Anne Pell, who used to live on Bainbridge Island and founded the choral group Amabile, has formed a virtual choir of Bainbridge Island singers that is recording Paul Simon’s, “A Bridge Over Troubled Waters.” She asked if I could supply her with bridge pictures to illustrate the video, so I sent her a couple dozen shots.
Bridge in the Grand Forest
When I was taking pictures for Dave and Alice Shorett’s Thirty Walks on Bainbridge, they were especially interested in including people on the trails. Heading out for the bridge in the Grand Forest one day I encountered this woman who happily posed for me, gazing out at the scene.
The first printing of the book—which benefits the Bainbridge Island Land Trust—sold out but more are on the way. This picture appears on p. 33 of the book.
In 1928 the trolley crossing the Deerfield River in Shelburne Falls, Massachusetts was shut down and local gardeners turned it into a lush garden for pedestrians to enjoy. It’s still the chief attraction of this little town.
When we visited on a September day the cosmos was in full bloom.
Pont au Change
Although other bridges in Paris were built under Napoleon Bonaparte the Pont au change was built in the mid-19th century. The wreathed “N” stands for the then-reigning Napoleon III. It replaced an earlier bridge which was occupied by goldsmiths and money-changers.
I love the dramatically baroque clouds looming over the scene, with the puffy trees lining the boulevard echoing the shape of the dome atop the nearby Tribunal de commerce.
Oregon’s most famous waterfall is a hugely popular tourist attraction, with many visitors proceeding along the steep trail to the bridge just above the lower falls. The viewpoint is so close to the scene that you’d need a good wide-angle lens to capture the whole thing. I actually used my iPhone to make a vertical panorama that came out quite well, but I also like this detail shot showing a few visitors on the bridge while we stood among the crowds below on a fine June day in 2019.
Rossi Bridge, Petersburg
The ornate cast-iron Rossi Bridge—named after architect Carlo Rossi—was built in 1825 in the beautiful Mikhailovsky Garden in Saint Petersburg (later called “Petrograd,” “Leningrad,” and now usually referred to simply as “Petersburg”). On this October day in 2011 the trees soaring overhead were just beginning to change color, so the leafy reds complement the red coat the woman is wearing at right.
Quinault Rain Forest
Hiking with friends along the Quinault Rain Forest Trail—in the rain— we encountered this wooden bridge nicely framed by lush June foliage.
Jay Covered Bridge
Jay, NY is not technically in New England, but it contains this classic New England-style covered bridge, built in 1857, over the Ausable River. The figure seated on the rocks at far left is my wife Paula.
The bridge itself is nothing fancy but the rapids bring the scene to life.
George Washington Bridge from Tryon Park
Not long before daughter Megan moved from New York City to eastern Oregon she explored with us The Cloisters and nearby Tryon Park. Through the trees I caught this glimpse of the distant George Washington Bridge with its swooping cable nearly paralleling those of the tree branches at left.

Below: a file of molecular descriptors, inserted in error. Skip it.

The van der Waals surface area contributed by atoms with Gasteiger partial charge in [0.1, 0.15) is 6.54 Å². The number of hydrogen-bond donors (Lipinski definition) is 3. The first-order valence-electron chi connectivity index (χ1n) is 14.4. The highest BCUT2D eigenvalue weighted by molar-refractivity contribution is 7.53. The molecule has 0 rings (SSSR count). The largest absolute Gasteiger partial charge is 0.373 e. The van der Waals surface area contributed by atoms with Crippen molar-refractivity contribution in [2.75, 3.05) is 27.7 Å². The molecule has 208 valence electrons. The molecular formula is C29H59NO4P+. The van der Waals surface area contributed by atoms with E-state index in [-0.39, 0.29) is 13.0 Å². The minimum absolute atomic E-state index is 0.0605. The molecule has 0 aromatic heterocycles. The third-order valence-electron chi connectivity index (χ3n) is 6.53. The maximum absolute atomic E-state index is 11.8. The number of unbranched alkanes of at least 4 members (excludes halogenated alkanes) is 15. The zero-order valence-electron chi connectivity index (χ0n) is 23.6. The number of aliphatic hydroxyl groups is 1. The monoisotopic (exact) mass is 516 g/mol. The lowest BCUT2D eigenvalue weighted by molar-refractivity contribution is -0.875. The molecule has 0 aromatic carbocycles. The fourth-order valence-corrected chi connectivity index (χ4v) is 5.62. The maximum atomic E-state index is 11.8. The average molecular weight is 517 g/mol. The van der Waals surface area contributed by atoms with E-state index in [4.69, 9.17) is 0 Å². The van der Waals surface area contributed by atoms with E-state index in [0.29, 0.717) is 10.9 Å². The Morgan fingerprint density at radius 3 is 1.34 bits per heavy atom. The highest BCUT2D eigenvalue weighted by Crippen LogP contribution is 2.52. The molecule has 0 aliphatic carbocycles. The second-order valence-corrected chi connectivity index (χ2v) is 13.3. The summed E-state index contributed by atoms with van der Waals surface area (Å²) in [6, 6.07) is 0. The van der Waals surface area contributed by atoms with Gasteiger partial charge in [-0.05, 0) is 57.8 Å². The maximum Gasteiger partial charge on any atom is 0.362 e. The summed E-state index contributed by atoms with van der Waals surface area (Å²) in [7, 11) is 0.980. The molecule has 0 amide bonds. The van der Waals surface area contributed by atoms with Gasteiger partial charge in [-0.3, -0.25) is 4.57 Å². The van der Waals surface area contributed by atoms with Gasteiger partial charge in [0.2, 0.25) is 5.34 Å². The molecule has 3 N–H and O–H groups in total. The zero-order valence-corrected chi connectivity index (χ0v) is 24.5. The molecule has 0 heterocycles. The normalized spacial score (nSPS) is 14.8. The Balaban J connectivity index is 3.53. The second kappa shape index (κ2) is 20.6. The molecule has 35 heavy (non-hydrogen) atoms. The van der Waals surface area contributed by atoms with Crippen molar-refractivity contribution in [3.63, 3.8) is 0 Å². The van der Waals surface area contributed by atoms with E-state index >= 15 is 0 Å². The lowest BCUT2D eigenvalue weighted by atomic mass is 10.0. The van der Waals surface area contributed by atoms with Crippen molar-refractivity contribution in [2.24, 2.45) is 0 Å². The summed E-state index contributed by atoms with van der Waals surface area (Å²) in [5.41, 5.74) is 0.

We live right across the street from the Fairy Dell on Arrow Point, Bainbridge. This year one of the little foot bridges sprouted lovely licorice ferns.
Rowing in Central Park
People rowing under the Bow Bridge in Central Park, everyone looking in a different direction.
Pond in the Bloedel Reserve
Coming from around a giant maple in the Bloedel Reserve we encounter this little pond with its bridge in the distance and a tiny waterfall downstream. It’s April, and the rhododendrons are in full bloom.
Blakely Harbor Pond
This is the newest bridge in this collection, built in 2020 to connect the path that allows pedestrians to walk around the pond at Blakely Harbor, taken near sunset on January 11th of this year. Look closely and you’ll see a trio of walkers just beginning to cross the bridge.
Ponte Santa Trinità
Everyone knows the Ponte Vecchio in Florence, but there are other lovely bridges crossing the Arno, including the 16th century Ponte Santa Trinità. I liked the way the bridge viewed from this angle interacted with the buildings beyond.
Before 1950 when the Agate Passage Bridge was built, people mostly reached our island by ferry or private vessel. (I know it’s also called “Agate Pass,” but technically passes are in mountains; narrow waterways are more properly called “passages.”)
This shot was taken from the Agate Peninsula shore on a September afternoon as the trees were just beginning to yellow.
There’s a short, steep public trail just beside the bridge on the island side leading down to the beach where you can see a fisherman standing. But be aware that some of the neighbors get mighty annoyed at outsiders exploring the area. The beach is very rocky and not very comfortable for walking on, but I thought it looked pretty from this angle.
OTHER PHOTO ALBUMS BY PAUL BRIANS:
SNOW FALLING ON BAINBRIDGE
PEOPLE ELSEWHERE GALLERY
ABOUT PAUL BRIANS. Paul Brians does extensive volunteer photography for the Bainbridge Island Land Trust. He created the photo book Four Seasons on Bainbridge Island (2010), was principal photographer for Natural Bainbridge (2019)and contributed the majority of photographs in Dave and Alice Shorett’s Thirty Walks on Bainbridge (2020) published for the benefit of the Land Trust. He also took photos for some years for Bainbridge in Bloom. He has had six exhibitions of his prints on the Island and his pictures have appeared in many regional publications and on Bainbridge-related Web sites. He posts photos daily on Facebook and is an active member of the Bainbridge Island Photo Club.